What’s it about ?
In the future, everyone gets telekinetic superpowers at puberty ! The consequences were so dire that the adults have set up a massive conspiracy (disguised as coming-of-age rituals and education) so that part of those powers get sealed off, and the most unstable kids get “disappeared”.
Saki, our protagonist. Her powers were late to bloom, so she joined the school-for-powered-kids after all her friends (a handy way to get some exposition out on her behalf). Not much in the way of a personality yet, aside from “somewhat scared”. (Which is a perfectly reasonable reaction in her position.)
Similarly, her friends fall into familiar categories (the quiet top student, the asshole loudmouth, the innocent guy, etc.) and don’t really stand out as characters yet. But then, this is an exposition-heavy first episode, and there’s 24 more for them to develop.
Saki’s parents aren’t really in a position to prevent the “disappearance” of their own daughter (the committee which oversees this is apparently quite autonomous). It really doesn’t help that Saki once overheard them talking about it.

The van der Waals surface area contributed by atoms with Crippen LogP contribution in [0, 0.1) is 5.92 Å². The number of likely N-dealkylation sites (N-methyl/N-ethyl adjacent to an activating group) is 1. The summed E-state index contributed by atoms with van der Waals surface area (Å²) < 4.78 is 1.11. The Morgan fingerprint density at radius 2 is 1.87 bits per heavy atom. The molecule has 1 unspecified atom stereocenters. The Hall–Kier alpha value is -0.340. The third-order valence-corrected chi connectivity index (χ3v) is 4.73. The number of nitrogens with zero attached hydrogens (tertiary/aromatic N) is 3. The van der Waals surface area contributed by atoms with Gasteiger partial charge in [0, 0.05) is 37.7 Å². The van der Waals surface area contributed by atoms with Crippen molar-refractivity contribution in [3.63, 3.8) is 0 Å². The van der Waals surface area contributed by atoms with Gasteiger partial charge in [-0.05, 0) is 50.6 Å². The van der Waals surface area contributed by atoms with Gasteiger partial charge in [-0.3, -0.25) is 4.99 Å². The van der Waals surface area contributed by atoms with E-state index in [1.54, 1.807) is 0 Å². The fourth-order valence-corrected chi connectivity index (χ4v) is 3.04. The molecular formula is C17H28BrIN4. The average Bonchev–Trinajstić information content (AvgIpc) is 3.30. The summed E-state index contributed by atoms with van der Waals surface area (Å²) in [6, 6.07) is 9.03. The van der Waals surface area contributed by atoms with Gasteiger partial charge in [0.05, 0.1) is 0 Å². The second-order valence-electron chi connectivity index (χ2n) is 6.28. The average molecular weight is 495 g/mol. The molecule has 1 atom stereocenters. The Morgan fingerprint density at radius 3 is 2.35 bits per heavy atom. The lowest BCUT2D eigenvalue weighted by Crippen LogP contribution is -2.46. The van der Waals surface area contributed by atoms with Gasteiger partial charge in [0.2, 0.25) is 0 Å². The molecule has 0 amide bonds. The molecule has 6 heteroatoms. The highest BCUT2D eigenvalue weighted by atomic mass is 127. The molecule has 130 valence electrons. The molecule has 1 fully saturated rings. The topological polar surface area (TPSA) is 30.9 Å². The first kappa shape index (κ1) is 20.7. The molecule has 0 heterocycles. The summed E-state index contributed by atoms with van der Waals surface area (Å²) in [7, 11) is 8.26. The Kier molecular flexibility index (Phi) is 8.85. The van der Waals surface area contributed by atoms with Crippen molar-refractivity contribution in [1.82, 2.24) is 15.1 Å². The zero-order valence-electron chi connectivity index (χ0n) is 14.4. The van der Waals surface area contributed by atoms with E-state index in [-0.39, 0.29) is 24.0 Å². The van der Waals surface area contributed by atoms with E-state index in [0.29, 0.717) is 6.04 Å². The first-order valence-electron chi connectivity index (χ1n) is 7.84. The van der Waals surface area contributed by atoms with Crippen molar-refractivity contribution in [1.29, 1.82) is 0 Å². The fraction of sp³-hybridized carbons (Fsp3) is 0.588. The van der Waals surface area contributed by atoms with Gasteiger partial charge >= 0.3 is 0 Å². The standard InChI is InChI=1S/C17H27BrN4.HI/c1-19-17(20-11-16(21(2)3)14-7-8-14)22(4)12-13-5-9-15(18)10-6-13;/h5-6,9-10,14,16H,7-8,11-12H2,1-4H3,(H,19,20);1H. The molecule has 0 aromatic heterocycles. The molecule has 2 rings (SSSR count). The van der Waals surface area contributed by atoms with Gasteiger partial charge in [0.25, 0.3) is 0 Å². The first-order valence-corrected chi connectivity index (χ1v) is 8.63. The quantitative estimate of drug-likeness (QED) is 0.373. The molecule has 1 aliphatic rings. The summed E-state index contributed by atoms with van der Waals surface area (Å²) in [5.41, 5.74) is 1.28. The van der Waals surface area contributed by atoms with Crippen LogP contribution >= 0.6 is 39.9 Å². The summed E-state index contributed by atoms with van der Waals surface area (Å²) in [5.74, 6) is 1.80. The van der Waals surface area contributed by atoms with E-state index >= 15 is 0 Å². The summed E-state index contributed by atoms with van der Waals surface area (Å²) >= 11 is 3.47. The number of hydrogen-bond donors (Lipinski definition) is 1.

Quite good ; for some reason this is set in the countryside (did civilization take that much of a hit ?), and we are treated to some decent scenery porn on and off. The character designs are very generic but serviceable.
The direction is very good at creating a very toxic and paranoid atmosphere. It’s a bit rough around the edges, with sudden flashbacks often coming out of nowhere, but it helps building an oppressive mood. Especially effective is the opening scene depicting the emergence of superpowers in all its horror.
This is quite promising. The setup isn’t particularly innovative, but it’s presented in such a way that it’s very creepy indeed. While most of the episode is centered about inoffensive-looking rituals, classes and slice-of-life scenes, the paranoia is slowly ramping up over the course of it.
The downside is that none of the kids really have any depth yet. Heck, Saki’s parent display more character and pathos in three minutes than the kids in the whole rest of the episode.
Still, that can be resolved later on, and at least this episode set the stage properly. I’m curious to see where it goes.